Sherlock Holmes, I still can't quite put my finger on it. I liked the movie, but there were parts of it that just didn't work for me. It's a little schizophrenic, a lot nutty, and was missing that special element that turns a good movie into a very good one. So what's the difference then with its recent sequel, 2011's Sherlock Holmes: A Game of Shadows? Heck if I know, but I liked it a lot.
It's 1891, and a series of bombings across France and Germany have Europe on edge with countries teetering on the brink of war. Everyone has their theories about the reasoning for the bombings. Terrorists? Anarchists? Assassins? Quirky and eccentric London detective Sherlock Holmes (Robert Downey Jr.) has been feverishly investigating the bombings and has come up with his own theory. A brilliant professor, Moriarty (Jared Harris), is Holmes' main suspect, but Holmes has no proof other than his own wild theories. With the help of his soon to be married loyal sidekick, Watson (Jude Law), Holmes goes about getting that evidence in a case that will have them traveling all over Europe and in all sorts of hijinks.
What's throwing me off here is a criminally simplistic issue. There is little difference overall between the 2009 film and this 2011 sequel. Director Guy Ritchie did a very capable job with the original as he does here. The two movies are almost identical lengths (129 to 128 minutes) and have the same look, feel and tone. All I can come up with is a somewhat more pointed feel to the proceedings. The action isn't so ridiculous. It isn't trying to be hysterically funny, just funny. The scope isn't IMMENSE. Even when a war among European countries looms, the point of view is on a personal level (i.e. Sherlock and Watson) and for me at least, more effective.
It is Guy Ritchie though, and it's got a certain charm and style unto itself. The look of the movie is great, 1890s Europe with its own unique look. It has a cluttered, busy look, but it works with the semi-schizo nature here. One of the best things going is Hans Zimmer's score. As needed, it's big and booming like a historical epic/period piece should be. The most memorable sample though is the main theme, or as I always think of it...Sherlock's theme which you can listen to HERE. It is the perfect quirky, eccentric theme for a quirky, eccentric hero. Yes, overall the script and story is too smart/clever for its own good at times with countless reveals of things we didn't know need to be revealed. Much more than the first movie though, I just had more fun watching this one.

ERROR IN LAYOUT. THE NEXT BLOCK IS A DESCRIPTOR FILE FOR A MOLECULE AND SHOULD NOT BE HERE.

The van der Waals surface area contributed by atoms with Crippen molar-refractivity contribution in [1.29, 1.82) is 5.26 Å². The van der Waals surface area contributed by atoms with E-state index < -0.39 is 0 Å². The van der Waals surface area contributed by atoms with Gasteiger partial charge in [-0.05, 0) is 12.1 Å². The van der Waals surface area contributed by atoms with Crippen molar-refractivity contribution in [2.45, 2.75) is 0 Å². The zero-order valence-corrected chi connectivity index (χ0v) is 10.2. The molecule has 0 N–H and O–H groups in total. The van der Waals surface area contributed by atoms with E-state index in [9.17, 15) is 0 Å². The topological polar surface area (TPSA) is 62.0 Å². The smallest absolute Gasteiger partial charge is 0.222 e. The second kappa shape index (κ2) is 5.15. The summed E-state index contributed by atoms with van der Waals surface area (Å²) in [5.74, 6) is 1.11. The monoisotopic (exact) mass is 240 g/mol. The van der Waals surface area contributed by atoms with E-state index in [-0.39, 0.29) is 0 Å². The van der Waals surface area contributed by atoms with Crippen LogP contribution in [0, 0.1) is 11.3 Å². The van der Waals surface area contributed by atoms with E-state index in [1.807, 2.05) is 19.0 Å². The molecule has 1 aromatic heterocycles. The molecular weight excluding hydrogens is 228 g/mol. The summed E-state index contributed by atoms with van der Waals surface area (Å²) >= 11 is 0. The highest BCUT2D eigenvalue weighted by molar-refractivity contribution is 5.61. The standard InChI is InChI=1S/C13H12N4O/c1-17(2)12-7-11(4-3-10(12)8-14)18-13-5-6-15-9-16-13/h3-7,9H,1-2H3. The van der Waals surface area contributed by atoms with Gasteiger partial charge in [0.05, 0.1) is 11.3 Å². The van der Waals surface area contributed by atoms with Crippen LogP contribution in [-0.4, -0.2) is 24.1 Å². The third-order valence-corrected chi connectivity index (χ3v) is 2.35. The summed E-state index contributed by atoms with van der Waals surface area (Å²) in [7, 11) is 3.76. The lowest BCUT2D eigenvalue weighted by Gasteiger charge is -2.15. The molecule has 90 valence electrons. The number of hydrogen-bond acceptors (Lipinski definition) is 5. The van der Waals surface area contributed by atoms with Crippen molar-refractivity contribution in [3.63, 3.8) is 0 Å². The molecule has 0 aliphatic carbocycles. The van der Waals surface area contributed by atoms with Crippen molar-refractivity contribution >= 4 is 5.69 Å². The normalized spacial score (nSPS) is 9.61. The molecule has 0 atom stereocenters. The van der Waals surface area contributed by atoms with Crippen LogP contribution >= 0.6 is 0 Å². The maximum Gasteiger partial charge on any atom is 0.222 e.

That is no doubt easily chalked up to the continued success in casting. Robert Downey Jr. is one of my favorite actors, and he does a great job bringing Holmes to life. Again, this isn't the prim and proper Englishman. Downey's Holmes is quirky, eccentric, offbeat, brilliant, obsessively observant, and always one step ahead of his rivals. Law's Watson is the perfect sidekick; intelligent, smart and wise but in a way completely different from Holmes. The duo is basically the original Odd Couple. Holmes is upset that Watson is getting married (to Kelly Reilly from the original) and doesn't hide his feelings. Their friendship is basically a perfect match, the two longtime friends arguing like an old married couple. Noomi Rapace is wasted as Sim, a gypsy along for the ride with the duo. Harris is okay as the villain with Paul Anderson as his sharpshooting henchman. Rachel McAdams and Eddie Marsan briefly reprise their roles from the original with Stephen Fry playing Holmes' classier brother.
With a story that's all over the place and never really slows down, some set pieces stand out from the rest. The running gag of Holmes seeing and analyzing what's about to happen...and then doing exactly what he saw is used just the right amount. Not too little, not too much. A running chase/fight in a London casino with a Cossack assassin is impressive as is a chase and gunfight through a Moriarty-owned factory in France with some explosive results. The finale doesn't disappoint either as Holmes and Moriarty finally confront each other. End result? 'Shadows' knows when to tap the brakes where the original was more aggressively in your face. It makes all the difference.
Sherlock Holmes: A Game of Shadows <---trailer (2011): ***/****